Show and Tell: It’s time to stop hiding our support for climate action
Earlier this month, an all-star lineup in the United States endorsed a plan for a carbon tax. Signed by 45 economists from across the political spectrum, the list included former Federal Reserve chairs and Nobel Prize winners. If that’s not carbon pricing going mainstream, I don’t know what is. Yet despite the growing consensus and support among experts, the public seems less eager to participate in the discussion on climate action. But why? Why can talking about climate change, climate policies—and carbon pricing in particular—be so difficult?
We don’t talk enough about climate change
Canadian climate scientist Katherine Hayhoe recently gave a TED talk titled “The most important thing you can do to fight climate change: talk about it.” In it, she cites the Yale Program on Climate Change Communication, which finds that two-thirds of Americans never talk about climate change even though 70% believe it is a real problem. This “spiral of silence” is itself a big problem: “People concerned about the climate avoid voicing their worry because they rarely hear others discussing the topic, and thus the spiral continues.”
But collective silence is dangerous, especially for a problem as large and urgent as climate change. How do we pull out of this spiral? According to Hayhoe, we have to talk about it. But that can be hard to do.
Why it’s hard to talk about climate change
Humans are social creatures. Belonging is a fundamental and universal human need, and as a result, we often choose to conform to our group. That’s why our friends and family have far more influence on our view than do experts. Research suggests that the silencing effect is most powerful when talking to family, friends, or neighbours about obtrusive issues. So, the need for belonging makes overcoming the spiral of silence with friends and family even harder.
But in fact, we have much more common ground on climate change than expected: in a research project using dialogue between people of opposing views, participants agreed on key points, and in each case there was at least one topic where the two took positions contrary to what they predicted of the other.
How to talk about climate change
Even when we do talk about climate change, our instinct on what to talk about is typically unhelpful. Rather than starting with the science and facts as we’re apt to do, Hayhoe suggests that we find that common ground by looking for shared values. For example, maybe you’re both parents, or maybe you both have the same hobby. Second, don’t use fear, but rather rational hope. Talk about solutions that are “practical, viable, accessible and attractive”.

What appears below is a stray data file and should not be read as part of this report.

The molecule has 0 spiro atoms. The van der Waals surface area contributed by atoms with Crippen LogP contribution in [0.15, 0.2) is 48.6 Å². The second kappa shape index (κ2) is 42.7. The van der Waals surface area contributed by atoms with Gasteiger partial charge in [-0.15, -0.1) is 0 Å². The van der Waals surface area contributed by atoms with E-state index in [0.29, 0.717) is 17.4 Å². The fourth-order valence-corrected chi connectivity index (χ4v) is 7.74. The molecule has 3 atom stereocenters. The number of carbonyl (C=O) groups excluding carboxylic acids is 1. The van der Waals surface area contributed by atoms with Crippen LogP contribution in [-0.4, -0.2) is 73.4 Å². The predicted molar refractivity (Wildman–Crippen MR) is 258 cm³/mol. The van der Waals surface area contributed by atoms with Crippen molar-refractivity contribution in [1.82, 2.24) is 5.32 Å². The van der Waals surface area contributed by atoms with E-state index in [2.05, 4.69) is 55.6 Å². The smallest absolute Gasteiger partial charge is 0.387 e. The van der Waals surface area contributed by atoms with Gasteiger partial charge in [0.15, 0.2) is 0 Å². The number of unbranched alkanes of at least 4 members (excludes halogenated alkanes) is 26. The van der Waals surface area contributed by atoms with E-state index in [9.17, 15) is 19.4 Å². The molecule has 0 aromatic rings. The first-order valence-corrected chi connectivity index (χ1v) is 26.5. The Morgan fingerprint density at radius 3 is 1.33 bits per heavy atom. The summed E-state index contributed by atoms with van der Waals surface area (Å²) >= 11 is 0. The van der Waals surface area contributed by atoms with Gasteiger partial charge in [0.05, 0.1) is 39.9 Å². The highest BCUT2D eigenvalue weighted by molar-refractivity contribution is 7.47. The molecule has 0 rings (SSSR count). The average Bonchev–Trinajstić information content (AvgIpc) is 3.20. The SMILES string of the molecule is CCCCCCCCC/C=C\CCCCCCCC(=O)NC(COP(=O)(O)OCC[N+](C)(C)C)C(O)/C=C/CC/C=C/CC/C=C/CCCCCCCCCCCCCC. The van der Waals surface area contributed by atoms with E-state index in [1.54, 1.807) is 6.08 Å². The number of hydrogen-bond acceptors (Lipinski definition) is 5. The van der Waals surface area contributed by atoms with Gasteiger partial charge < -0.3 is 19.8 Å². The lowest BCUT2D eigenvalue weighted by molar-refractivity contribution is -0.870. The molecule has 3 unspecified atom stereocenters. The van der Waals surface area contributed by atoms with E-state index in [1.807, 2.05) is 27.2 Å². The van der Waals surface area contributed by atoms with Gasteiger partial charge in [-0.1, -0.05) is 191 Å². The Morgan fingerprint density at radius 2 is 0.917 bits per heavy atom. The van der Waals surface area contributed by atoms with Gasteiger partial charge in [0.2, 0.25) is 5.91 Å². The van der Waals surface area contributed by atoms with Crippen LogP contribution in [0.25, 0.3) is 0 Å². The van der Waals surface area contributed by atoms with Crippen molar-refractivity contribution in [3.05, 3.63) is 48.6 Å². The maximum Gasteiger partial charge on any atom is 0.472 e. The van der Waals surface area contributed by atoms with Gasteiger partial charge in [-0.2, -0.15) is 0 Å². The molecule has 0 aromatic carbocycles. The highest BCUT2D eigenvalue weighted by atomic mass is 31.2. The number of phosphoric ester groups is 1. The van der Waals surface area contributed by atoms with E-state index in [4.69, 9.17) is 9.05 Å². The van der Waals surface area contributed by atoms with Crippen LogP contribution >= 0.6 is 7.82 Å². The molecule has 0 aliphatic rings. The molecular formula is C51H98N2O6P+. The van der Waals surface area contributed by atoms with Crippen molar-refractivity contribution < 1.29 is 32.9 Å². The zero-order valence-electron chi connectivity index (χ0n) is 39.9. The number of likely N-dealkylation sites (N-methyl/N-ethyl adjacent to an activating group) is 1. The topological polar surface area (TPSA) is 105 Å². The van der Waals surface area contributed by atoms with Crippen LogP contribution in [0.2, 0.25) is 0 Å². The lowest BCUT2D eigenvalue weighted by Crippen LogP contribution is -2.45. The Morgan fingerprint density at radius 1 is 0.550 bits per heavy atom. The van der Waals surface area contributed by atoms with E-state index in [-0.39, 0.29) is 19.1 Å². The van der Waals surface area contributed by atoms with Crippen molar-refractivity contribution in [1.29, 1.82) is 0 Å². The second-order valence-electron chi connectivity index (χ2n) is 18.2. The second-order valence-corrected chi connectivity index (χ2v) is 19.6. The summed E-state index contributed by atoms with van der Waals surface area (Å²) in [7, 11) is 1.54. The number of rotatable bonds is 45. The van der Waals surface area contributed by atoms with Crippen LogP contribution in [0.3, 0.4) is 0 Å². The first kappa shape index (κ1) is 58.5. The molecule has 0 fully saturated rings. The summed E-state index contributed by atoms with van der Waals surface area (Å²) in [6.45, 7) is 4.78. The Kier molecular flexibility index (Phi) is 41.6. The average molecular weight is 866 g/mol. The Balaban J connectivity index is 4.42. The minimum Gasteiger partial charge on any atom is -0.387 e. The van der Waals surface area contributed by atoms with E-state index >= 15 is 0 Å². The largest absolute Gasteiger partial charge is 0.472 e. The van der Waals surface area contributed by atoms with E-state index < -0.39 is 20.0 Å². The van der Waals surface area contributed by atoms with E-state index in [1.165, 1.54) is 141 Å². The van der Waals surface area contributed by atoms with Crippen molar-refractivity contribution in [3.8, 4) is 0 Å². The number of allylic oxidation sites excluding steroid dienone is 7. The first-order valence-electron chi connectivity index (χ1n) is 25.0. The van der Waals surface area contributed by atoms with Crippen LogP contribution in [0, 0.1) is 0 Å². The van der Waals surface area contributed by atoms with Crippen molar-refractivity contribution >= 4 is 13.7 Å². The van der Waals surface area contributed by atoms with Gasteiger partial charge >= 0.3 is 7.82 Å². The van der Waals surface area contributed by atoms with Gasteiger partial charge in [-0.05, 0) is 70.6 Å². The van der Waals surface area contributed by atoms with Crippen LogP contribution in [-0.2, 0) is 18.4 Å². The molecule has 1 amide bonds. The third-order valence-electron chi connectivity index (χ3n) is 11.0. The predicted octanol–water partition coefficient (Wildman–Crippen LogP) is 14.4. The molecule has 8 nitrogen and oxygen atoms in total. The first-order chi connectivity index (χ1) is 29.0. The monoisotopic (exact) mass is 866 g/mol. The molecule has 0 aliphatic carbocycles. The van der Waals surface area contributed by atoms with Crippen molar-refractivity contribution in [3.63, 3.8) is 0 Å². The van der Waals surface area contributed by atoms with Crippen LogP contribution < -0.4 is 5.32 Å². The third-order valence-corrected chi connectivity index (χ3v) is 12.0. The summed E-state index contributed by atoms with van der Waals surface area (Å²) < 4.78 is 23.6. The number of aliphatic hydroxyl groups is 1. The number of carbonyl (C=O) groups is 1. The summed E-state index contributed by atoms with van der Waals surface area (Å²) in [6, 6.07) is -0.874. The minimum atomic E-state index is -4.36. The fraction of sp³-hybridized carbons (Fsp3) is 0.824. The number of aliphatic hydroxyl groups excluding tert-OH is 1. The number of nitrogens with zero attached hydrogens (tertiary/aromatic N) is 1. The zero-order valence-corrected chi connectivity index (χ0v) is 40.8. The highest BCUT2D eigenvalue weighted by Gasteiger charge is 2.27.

A November Angus Reid poll showed that 61% of Canadians say they feel they can personally help to reduce climate change. Clearly many regular citizens are thinking about acting, even if they’re not yet talking about it. But maybe they’re ready? You can always show them your behaviour change, and then ask them a curious question to see if they want to talk about it. Then listen. Start with someone you trust.
Don’t forget policy
Speaking up for good policy is a key part of this game of climate show and tell. Given the need for climate policy to take us through this low-carbon transition in the coming decades, debating what good policy looks like right now is more important than ever. Opponents are raising their voices, supporters should too.
Abacus Data polling from November showed that 59% of Canadians think that the national carbon price is a step in the right direction. Could the spiral of silence also be affecting Canada? Are some people more on board than they dare say? If so, what can we do about it?
Going first, and going second
Disagreeing with our friends and family is hard. Recent research shows that some will choose non-environmental behaviours to fit in with their group, despite caring about the environment.
Going first is hard, but important. In any given group—of coworkers, friends or family—someone has to be the first one to stand alone and talk about how carbon pricing actually makes pretty good economic sense.
But going second matters too. It’s risky to lead. So, it’s equally important to have a person who supports the initiative of another as the first follower. That means supporting others when they speak up for climate action. Voice your agreement rather than staying silent. And of course, voice your concerns as well! Join the discussion rather than avoiding it, even if it’s hard.
Tell us how you’re speaking up
What is your position on climate policy? What conversations are you having in your communities? We’d love to hear in the comments below your stories of action and efforts to end climate silence; and how you’ve followed someone else’s lead too! Let’s start a conversation.